14 November 2015

Book Review: The Oyster Catcher by Jo Thomas

"Dooleybridge, County Galway. Population: 482 (or thereabouts). The last place Fiona Clutterbuck expects to end up, alone, on her wedding night.

But after the words 'I do' have barely left her mouth, that's exactly where she is - with only her sequined shoes and a crashed camper van for company.

One thing is certain: Fi can't go back. So when the opportunity arises to work for Sean Thornton, the local oyster farmer, she jumps at the chance. Now Fi must navigate suspicious locals, jealous rivals and a wild, unpredictable boss if she's to find a new life, and love, on the Irish coast. And nothing - not even a chronic fear of water - is going to hold her back.

Join Fi on her romantic, unpredictable adventure as she learns the rules of the ocean - and picks up a few pearls of Irish wisdom along the way..."

Rating: 4.5/5

Available to buy now.

Much earlier this year, I was sent a review copy of this book. Jo Thomas was a new author to me, despite the fact she has sold very well in the eBook market this year. I liked the sound of the book, and when I had a bit of a gap in my reading schedule a few weeks ago, I decided that I had to give this one a go. I wanted to see what people were raving about, and now I have finished it, I can see why people have enjoyed Jo's books so much. I certainly will be looking out for more from her after reading this book.

Fiona Clutterbuck has ended up in a small Irish town called Dooleybridge, with only her wedding dress and wedding shoes for company. She won't tell anyone why she has fled England and clearly her own wedding, and sets about getting a job and somewhere to stay as soon as she can. Sean Thornton hates to see someone in distress, so when he overhears that Fi needs a job, he offers her one working on his oyster farm. Fi readily accepts, but is worried that her fear of water is going to hinder her, but Sean isn't about to let that happen. As she gets to grips with her new job, new work partner and new home, Fi is determined to keep her past back in England, but will she be able to keep the truth from her new friends?

I really enjoyed Jo Thomas' style of writing throughout this book. It was written in the first person from Fiona's perspective, allowing the story to slowly develop through her eyes. Also, due to this we are made to wait a long time to find out exactly what happened to make her run out on her own wedding, and why she has ended up in Dooleybridge. It certainly leant an air of mystery to the story, and when it was finally revealed, I was surprised because it wasn't what I had guessed along the way! Fiona was a fun character, I really liked the way she threw herself into her new job, and her positive attitude despite her upheaval.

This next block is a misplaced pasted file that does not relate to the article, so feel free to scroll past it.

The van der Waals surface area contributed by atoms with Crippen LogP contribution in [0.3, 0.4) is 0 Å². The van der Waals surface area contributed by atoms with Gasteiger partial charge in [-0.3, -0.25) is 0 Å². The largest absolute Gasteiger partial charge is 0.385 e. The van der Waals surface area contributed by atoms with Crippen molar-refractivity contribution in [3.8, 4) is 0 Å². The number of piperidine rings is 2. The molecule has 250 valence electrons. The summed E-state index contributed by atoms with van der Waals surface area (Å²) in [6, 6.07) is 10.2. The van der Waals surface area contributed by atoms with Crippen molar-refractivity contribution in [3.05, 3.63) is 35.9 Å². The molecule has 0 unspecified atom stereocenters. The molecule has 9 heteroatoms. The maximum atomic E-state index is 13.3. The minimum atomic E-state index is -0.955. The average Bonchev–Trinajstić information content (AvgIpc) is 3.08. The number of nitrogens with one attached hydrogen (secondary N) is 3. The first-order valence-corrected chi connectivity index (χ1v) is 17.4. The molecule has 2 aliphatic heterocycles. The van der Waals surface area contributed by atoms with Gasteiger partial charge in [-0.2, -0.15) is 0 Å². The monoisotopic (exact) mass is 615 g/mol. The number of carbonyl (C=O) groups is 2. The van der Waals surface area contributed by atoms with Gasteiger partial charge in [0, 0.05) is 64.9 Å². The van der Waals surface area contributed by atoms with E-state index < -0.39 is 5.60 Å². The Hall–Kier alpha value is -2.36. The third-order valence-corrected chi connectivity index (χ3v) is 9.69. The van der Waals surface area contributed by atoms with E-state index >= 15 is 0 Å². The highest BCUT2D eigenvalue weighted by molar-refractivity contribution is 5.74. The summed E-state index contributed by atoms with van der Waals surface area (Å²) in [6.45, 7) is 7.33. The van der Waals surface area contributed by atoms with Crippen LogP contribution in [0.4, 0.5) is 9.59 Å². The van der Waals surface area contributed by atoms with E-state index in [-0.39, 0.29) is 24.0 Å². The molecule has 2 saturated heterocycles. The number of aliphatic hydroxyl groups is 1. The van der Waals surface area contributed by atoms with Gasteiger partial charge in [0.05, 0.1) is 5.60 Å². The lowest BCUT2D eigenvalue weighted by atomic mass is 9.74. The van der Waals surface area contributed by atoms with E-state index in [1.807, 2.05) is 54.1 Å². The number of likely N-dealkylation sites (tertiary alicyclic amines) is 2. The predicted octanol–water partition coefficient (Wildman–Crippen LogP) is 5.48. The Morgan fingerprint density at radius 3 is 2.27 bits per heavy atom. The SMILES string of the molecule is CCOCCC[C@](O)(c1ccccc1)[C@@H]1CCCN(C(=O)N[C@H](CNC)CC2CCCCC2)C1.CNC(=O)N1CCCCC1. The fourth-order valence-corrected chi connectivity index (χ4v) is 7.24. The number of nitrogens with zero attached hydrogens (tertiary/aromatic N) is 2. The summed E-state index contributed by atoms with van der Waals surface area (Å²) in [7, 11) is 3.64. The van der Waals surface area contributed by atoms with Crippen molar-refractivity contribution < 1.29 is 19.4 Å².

Whilst I really liked Fiona, my favourite character in the book was the other main character, Fiona's new boss Sean. He runs an oyster farm, knows pretty much all there is to know about oyster farming, and is a bit of a recluse as well. Fiona is determined to make him open up, and I really enjoyed the scenes where he let go a little bit and we saw some of his personality shine through. Thomas has written him really well because even in his more grumpy moments, I really enjoyed reading his story and piecing him together as a person and what made him tick. The pairing of Fiona and Sean was wonderful, two lost souls coming together in strange circumstances, but it worked so well.

Thomas writes very well of the village of Dooleybridge. I haven't been to Ireland myself, but Thomas writes it in such a way you can close your eyes and imagine you are standing there in your wellies, watching Sean farm the precious oysters, in the drizzle and the cold. Her descriptions are wonderful, really bringing the settings and characters to life. Even the more minor characters made up of the Dooleybridge residents, were well crafted and quite unforgettable! As the story went on, the pressure of Fiona to reveal all ramps up, and I enjoyed reading to find out how it was all going to end for her, and what choices she would have to make.

Although I am not a fan of oysters - well, I say that but I've never tried them, but given that I hate seafood, I'm willing to bet I won't like them - but this book was a very enjoyable read. Some of the descriptions of the oysters and farming process ran on a bit for me, but it certainly did paint a vivid picture in my mind, and I certainly know a lot more about this topic than I did before I read this book! It was a thoroughly enjoyable book from beginning to end, and Thomas' writing really was a joy to read. I can't wait to read more from Jo Thomas now, what a gem to find on my bookshelf :)

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